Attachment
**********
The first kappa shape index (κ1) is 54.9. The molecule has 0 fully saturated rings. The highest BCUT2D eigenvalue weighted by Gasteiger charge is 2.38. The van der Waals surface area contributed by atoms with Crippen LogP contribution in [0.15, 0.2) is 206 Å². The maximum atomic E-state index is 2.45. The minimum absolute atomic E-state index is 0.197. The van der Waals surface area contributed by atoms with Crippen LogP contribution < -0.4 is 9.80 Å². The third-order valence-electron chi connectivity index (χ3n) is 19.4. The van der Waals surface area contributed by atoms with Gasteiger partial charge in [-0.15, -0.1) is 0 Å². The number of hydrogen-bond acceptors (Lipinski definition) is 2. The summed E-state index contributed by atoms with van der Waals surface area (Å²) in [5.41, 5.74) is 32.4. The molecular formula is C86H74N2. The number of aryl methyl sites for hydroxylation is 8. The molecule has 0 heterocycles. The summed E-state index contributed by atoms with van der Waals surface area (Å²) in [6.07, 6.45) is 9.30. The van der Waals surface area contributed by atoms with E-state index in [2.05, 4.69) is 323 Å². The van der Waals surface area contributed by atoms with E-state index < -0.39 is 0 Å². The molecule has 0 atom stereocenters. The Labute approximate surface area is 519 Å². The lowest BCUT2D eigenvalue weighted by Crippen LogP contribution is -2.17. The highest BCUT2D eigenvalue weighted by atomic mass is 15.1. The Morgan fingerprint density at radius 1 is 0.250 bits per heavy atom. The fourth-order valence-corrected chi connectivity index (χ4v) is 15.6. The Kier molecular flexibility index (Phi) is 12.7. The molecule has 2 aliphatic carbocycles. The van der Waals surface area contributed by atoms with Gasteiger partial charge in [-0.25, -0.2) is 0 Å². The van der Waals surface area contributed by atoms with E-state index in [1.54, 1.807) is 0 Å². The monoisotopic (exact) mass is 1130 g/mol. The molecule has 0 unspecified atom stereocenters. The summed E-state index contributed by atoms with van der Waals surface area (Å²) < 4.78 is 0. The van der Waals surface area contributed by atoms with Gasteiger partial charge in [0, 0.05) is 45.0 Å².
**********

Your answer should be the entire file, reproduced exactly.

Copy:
The first kappa shape index (κ1) is 54.9. The molecule has 0 fully saturated rings. The highest BCUT2D eigenvalue weighted by Gasteiger charge is 2.38. The van der Waals surface area contributed by atoms with Crippen LogP contribution in [0.15, 0.2) is 206 Å². The maximum atomic E-state index is 2.45. The minimum absolute atomic E-state index is 0.197. The van der Waals surface area contributed by atoms with Crippen LogP contribution < -0.4 is 9.80 Å². The third-order valence-electron chi connectivity index (χ3n) is 19.4. The van der Waals surface area contributed by atoms with Gasteiger partial charge in [-0.15, -0.1) is 0 Å². The number of hydrogen-bond acceptors (Lipinski definition) is 2. The summed E-state index contributed by atoms with van der Waals surface area (Å²) in [5.41, 5.74) is 32.4. The molecular formula is C86H74N2. The number of aryl methyl sites for hydroxylation is 8. The molecule has 0 heterocycles. The summed E-state index contributed by atoms with van der Waals surface area (Å²) in [6.07, 6.45) is 9.30. The van der Waals surface area contributed by atoms with E-state index in [2.05, 4.69) is 323 Å². The van der Waals surface area contributed by atoms with E-state index < -0.39 is 0 Å². The molecule has 0 atom stereocenters. The Labute approximate surface area is 519 Å². The lowest BCUT2D eigenvalue weighted by Crippen LogP contribution is -2.17. The highest BCUT2D eigenvalue weighted by atomic mass is 15.1. The Morgan fingerprint density at radius 1 is 0.250 bits per heavy atom. The fourth-order valence-corrected chi connectivity index (χ4v) is 15.6. The Kier molecular flexibility index (Phi) is 12.7. The molecule has 2 aliphatic carbocycles. The van der Waals surface area contributed by atoms with Gasteiger partial charge in [-0.25, -0.2) is 0 Å². The van der Waals surface area contributed by atoms with E-state index in [1.54, 1.807) is 0 Å². The monoisotopic (exact) mass is 1130 g/mol. The molecule has 0 unspecified atom stereocenters. The summed E-state index contributed by atoms with van der Waals surface area (Å²) < 4.78 is 0. The van der Waals surface area contributed by atoms with Gasteiger partial charge in [0, 0.05) is 45.0 Å².